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Computer made/mounted on velcro   4.0 inch/100mm



HELICOPTER ANTI-SUBMARINE SQUADRON FOUR was commissioned on 30 Jun 1952 at U.S. Naval Auxiliary Landing Field in Imperial Beach, California. The squadron flew the Sikorsky HO-3S. CDR W.G. Knapp was the first commanding officer of HS-4 and was also the first designated helicopter pilot in the Navy.

In 1953, HS-4 became the first U.S. Navy Anti-Submarine Warfare (ASW) helicopter squadron to deploy aboard an aircraft carrier; the escort carrier USS RENDOVA (CVE-14). In 1954, HS-4 deployed aboard the Essex-class aircraft carrier USS PRINCETON (CV-37). In 1956, the squadron converted to the Sikorsky HSS-1 SEABAT and deployed aboard the USS BOXER (CV-21). This deployment was followed by a cruise aboard the USS PRINCETON (CV-37) in 1958. On 9 Sep 1958, HS-4 made the 9,000th helicopter landing on the USS PRINCETON flying the HSS-1. On 23 Jun 1959, HS-4 achieved 10,000 accident-free flight hours. Between 1 May and 30 Jun 1959 HS-4 continued ASW innovation by testing and evaluating a new automatic tactical plotter named “Dolphin”. This new system, combined with the development of an ASW hand computer, eliminated the need for bulky handbooks and equipment for in-flight computations. In 1961, HS-4 became the first ASW squadron in Commander Naval Air Forces, Pacific (COMNAVAIRPAC) to achieve around-the-clock ASW capability, earning HS-4 the title “Black Knights.” On 22 Sep 1961, in a historic first, HS-4 flew 136.2 hours in a 24 hour period, maintaining four helicopters on station around the clock. The newly christened “Black Knights” earned the Isbell ASW Trophy for ASW excellence in fiscal year 1961 as well as the AIRPAC “E”. 2 Mar 1962 marked the first deployment of a fully operational around-the-clock HS squadron. One month into cruise, HS-4 had flown more night hours than the total night hours of the entire previous deployment. For fiscal year 1962, HS-4 was awarded the CNO Safety Award.

From 1960 to 1968, HS-4 made six Western Pacific Deployments aboard the USS YORKTOWN (CV-10) as part of Carrier Anti-Submarine Air Group 55 (CVSG-55). In 1964, the squadron converted to the Sikorsky SH-3A SEA KING. HS-4 completed its first combat missions during their 1966 Southeast Asia cruise. On 14 Mar 1966, two HS-4 helicopters rescued five downed aircrew in the South China Sea while taking hostile fire in enemy waters. This was the first hostile fire rescue since the squadron was commissioned. The pilot was awarded a Silver Star, the co-pilot a Distinguished Flying Cross and the aircrewman received an Air Medal. From 1 Feb-2 Jul 1966, while operating in the Gulf of Tonkin, HS-4 pilots and aircrew rescued 24 downed airmen under hostile fire setting the single deployment record for an ASW squadron. For actions during this period, HS-4 members received four Silver Stars, seven Distinguished Flying Crosses, 56 Air Medals, 16 CINCPACFLT Commendations, 17 COMSEVENTHFLT Commendations and 89 Navy Unit Commendation Ribbons. In 1968, HS-4 aboard USS YORKTOWN (CVS-10) was part of the Task Force sent to the Sea of Japan in response to the USS PUEBLO (AGER-2) incident; the illegal North Korean boarding and capture of the lightly armed intelligence gathering vessel.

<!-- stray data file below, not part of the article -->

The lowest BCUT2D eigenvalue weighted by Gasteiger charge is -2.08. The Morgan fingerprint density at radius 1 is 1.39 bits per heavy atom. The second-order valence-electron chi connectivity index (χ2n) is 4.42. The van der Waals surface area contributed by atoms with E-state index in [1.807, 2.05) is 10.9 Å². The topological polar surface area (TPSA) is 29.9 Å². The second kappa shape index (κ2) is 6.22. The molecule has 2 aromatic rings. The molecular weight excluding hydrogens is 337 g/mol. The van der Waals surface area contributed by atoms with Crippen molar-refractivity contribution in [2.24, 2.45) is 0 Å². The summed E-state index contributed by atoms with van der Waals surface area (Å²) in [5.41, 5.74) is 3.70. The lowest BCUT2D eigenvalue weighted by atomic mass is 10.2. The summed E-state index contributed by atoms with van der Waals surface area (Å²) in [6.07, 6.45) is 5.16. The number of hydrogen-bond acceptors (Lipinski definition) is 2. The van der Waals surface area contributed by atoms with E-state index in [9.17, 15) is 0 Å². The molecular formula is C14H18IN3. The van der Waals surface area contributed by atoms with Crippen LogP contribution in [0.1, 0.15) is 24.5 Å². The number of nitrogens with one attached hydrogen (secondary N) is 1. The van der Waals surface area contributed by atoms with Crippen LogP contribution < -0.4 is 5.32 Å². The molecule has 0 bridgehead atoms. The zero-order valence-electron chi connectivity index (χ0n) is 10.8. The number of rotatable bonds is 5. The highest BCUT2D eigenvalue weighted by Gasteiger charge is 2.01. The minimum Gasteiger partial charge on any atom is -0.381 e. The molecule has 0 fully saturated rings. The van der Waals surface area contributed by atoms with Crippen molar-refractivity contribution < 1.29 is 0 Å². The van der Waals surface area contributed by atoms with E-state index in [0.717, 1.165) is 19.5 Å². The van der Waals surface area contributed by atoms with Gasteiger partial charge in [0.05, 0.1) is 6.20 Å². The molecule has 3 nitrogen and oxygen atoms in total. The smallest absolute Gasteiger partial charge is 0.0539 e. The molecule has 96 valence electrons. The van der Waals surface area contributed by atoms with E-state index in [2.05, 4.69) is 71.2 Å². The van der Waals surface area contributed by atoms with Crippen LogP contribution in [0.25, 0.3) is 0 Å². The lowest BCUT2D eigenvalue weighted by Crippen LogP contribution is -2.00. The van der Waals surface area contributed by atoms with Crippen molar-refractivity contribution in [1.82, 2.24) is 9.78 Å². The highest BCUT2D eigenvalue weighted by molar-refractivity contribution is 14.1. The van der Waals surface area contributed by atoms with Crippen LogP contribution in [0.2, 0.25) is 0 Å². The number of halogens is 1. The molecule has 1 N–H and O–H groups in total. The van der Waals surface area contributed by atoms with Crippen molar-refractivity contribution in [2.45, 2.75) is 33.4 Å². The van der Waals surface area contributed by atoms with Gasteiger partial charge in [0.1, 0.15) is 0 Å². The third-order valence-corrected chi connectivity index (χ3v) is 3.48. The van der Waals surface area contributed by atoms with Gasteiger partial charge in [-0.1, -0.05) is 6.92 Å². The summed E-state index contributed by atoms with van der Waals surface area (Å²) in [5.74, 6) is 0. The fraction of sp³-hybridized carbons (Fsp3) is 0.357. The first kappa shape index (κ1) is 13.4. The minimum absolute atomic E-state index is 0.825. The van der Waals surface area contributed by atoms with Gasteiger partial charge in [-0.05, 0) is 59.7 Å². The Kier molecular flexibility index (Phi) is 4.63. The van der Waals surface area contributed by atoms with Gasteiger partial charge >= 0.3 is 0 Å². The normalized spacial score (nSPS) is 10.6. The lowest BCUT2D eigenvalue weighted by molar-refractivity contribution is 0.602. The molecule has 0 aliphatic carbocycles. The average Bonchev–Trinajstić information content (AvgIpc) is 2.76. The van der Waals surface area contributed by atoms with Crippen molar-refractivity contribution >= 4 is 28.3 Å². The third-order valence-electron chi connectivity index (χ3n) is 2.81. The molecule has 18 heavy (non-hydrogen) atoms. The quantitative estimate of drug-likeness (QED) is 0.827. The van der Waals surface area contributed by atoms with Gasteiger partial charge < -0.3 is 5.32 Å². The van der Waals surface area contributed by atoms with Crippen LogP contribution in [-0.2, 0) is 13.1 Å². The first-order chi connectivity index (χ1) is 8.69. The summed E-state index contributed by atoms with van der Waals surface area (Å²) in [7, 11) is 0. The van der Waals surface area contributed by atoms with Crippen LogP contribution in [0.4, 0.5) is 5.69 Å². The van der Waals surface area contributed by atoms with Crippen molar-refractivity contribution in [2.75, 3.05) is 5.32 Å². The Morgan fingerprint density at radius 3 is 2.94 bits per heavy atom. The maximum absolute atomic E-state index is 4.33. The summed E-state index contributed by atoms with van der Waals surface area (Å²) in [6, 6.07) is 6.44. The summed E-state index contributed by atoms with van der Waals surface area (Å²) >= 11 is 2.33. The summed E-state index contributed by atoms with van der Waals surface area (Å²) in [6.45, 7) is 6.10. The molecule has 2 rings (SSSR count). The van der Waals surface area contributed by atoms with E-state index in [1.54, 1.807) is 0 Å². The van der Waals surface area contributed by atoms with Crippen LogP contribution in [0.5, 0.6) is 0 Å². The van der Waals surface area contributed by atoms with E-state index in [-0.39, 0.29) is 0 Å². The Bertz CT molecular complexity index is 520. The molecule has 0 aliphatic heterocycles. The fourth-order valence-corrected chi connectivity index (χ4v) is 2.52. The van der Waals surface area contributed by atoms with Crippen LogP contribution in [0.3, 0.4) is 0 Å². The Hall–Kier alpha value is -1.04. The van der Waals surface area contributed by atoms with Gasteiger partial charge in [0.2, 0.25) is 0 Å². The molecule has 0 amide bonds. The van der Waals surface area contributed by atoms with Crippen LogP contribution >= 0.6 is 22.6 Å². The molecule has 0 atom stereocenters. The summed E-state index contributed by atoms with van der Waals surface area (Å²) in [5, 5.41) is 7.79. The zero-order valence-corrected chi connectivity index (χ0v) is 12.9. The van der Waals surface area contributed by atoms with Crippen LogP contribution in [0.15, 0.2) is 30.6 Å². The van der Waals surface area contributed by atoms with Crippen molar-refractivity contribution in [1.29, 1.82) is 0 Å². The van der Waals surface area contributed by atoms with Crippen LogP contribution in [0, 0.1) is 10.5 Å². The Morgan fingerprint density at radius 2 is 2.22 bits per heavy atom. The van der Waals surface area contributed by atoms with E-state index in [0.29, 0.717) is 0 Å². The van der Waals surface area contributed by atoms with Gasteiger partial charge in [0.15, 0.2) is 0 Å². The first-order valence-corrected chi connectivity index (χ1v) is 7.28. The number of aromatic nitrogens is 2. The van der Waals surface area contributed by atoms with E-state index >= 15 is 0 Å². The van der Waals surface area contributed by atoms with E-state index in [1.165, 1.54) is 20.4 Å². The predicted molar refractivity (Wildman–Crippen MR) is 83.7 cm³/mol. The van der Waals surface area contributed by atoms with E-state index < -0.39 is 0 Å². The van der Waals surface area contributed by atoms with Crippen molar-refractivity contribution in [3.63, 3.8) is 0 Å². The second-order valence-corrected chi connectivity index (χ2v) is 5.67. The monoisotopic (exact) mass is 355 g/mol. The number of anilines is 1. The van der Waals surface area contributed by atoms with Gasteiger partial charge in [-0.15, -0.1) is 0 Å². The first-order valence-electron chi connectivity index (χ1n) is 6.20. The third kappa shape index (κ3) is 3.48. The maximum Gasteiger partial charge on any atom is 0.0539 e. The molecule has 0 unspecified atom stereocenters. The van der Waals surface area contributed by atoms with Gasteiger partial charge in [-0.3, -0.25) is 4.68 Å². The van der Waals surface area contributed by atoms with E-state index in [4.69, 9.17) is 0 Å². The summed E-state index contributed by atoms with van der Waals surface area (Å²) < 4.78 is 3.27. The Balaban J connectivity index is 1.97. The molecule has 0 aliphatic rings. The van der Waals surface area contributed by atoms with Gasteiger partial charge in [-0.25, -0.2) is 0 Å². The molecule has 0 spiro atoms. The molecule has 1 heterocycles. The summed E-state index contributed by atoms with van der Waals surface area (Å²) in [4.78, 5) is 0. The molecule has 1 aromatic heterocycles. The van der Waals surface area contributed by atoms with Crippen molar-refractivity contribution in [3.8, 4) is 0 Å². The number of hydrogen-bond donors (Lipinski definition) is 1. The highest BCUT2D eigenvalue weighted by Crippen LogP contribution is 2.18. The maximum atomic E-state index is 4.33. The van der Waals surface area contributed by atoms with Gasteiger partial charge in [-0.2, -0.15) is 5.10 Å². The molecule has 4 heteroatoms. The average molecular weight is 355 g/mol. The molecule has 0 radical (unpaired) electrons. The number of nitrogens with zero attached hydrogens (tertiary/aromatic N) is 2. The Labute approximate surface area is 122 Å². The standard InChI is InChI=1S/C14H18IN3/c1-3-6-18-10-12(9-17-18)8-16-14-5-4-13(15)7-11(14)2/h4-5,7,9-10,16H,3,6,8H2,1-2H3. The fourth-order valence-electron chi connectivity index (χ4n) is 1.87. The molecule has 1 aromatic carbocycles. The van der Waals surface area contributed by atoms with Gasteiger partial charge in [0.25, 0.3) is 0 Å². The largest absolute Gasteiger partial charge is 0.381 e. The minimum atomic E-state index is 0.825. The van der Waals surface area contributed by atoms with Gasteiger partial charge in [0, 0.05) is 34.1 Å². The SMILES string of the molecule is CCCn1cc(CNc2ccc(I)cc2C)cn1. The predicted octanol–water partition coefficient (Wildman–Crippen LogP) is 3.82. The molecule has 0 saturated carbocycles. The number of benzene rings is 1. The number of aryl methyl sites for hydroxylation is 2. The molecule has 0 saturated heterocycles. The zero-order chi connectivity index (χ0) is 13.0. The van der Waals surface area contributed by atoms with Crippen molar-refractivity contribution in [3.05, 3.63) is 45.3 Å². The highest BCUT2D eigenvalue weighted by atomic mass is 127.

From 1968 to 1970, HS-4 was assigned to Carrier Anti-Submarine Air Group 59 (CVSG-59) aboard the USS HORNET (CVS-12). From late 1968 through the spring of 1970, the Black Knights of HS-4 participated in and pioneered SAR techniques for the Apollo capsule recoveries. HS-4 was on-scene for Apollo missions 8, 10, 11, 12 and 13. The recovery was always made by one of the most recognized helicopters of all time, “Helicopter 66.” The helicopter’s flight number was changed from “66” to “740,” as after the Apollo 11 recovery the U.S. Navy adopted a three number squadron designator – nonetheless the helicopter always bore the number “66” for public relations reasons. HS-4 earned a Meritorious Unit Commendation (MUC) for these recoveries. For the recovery of Apollo 13 in Apr 1970, HS-4 was assigned to the helicopter carrier USS IWO JIMA (LPH-2). After the recovery, three HS-4 aircraft flew the astronauts to Pago Pago in American Samoa. The astronauts flew as the co-pilots in the aircraft and were presented with certificates designating them as honorary “Black Knights.” On 22 Dec 1970, HS-4 achieved 30,000 mishap-free hours, which at the time was unequalled by any other fleet helicopter squadron. In 1971, HS-4 deployed for the last time on an anti-submarine carrier, the USS TICONDEROGA (CV-14). Another first was achieved between 18-27 Apr 1973 when, with a detachment of only five aircraft, the squadron maintained on-station a fully mission capable aircraft for 72 un-interrupted hours. In 1973, the Black Knights aboard the USS KITTY HAWK (CV-63) and on WESTPAC deployment helped to validate the CV concept; the integration of the former Anti-Submarine Air Group and Attack Carrier Air Wing into what has become the Carrier Air Wing.